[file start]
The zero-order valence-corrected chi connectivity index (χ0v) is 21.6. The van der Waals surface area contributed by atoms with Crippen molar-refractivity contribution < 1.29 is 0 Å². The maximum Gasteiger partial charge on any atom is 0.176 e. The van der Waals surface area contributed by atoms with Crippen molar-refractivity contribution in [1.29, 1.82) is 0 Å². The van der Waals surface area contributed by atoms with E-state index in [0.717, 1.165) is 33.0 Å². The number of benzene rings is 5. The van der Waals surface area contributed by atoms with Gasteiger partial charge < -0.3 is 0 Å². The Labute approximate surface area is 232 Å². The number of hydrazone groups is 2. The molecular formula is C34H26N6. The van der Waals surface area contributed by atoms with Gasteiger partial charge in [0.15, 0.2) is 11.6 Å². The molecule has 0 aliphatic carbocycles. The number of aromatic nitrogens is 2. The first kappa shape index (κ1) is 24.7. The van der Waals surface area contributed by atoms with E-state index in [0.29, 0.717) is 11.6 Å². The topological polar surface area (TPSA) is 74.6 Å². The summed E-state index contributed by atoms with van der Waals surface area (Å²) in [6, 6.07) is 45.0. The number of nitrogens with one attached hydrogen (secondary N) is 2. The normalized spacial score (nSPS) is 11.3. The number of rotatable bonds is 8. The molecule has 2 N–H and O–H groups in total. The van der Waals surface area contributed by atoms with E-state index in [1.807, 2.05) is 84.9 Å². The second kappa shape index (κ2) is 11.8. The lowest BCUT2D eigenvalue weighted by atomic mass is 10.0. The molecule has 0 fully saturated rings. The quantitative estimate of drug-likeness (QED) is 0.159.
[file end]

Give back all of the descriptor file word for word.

The zero-order valence-corrected chi connectivity index (χ0v) is 21.6. The van der Waals surface area contributed by atoms with Crippen molar-refractivity contribution < 1.29 is 0 Å². The maximum Gasteiger partial charge on any atom is 0.176 e. The van der Waals surface area contributed by atoms with Crippen molar-refractivity contribution in [1.29, 1.82) is 0 Å². The van der Waals surface area contributed by atoms with E-state index in [0.717, 1.165) is 33.0 Å². The number of benzene rings is 5. The van der Waals surface area contributed by atoms with Gasteiger partial charge < -0.3 is 0 Å². The Labute approximate surface area is 232 Å². The number of hydrazone groups is 2. The molecular formula is C34H26N6. The van der Waals surface area contributed by atoms with Gasteiger partial charge in [0.15, 0.2) is 11.6 Å². The molecule has 0 aliphatic carbocycles. The number of aromatic nitrogens is 2. The first kappa shape index (κ1) is 24.7. The van der Waals surface area contributed by atoms with E-state index in [0.29, 0.717) is 11.6 Å². The topological polar surface area (TPSA) is 74.6 Å². The summed E-state index contributed by atoms with van der Waals surface area (Å²) in [6, 6.07) is 45.0. The number of nitrogens with one attached hydrogen (secondary N) is 2. The normalized spacial score (nSPS) is 11.3. The number of rotatable bonds is 8. The molecule has 2 N–H and O–H groups in total. The van der Waals surface area contributed by atoms with E-state index in [1.807, 2.05) is 84.9 Å². The second kappa shape index (κ2) is 11.8. The lowest BCUT2D eigenvalue weighted by atomic mass is 10.0. The molecule has 0 fully saturated rings. The quantitative estimate of drug-likeness (QED) is 0.159.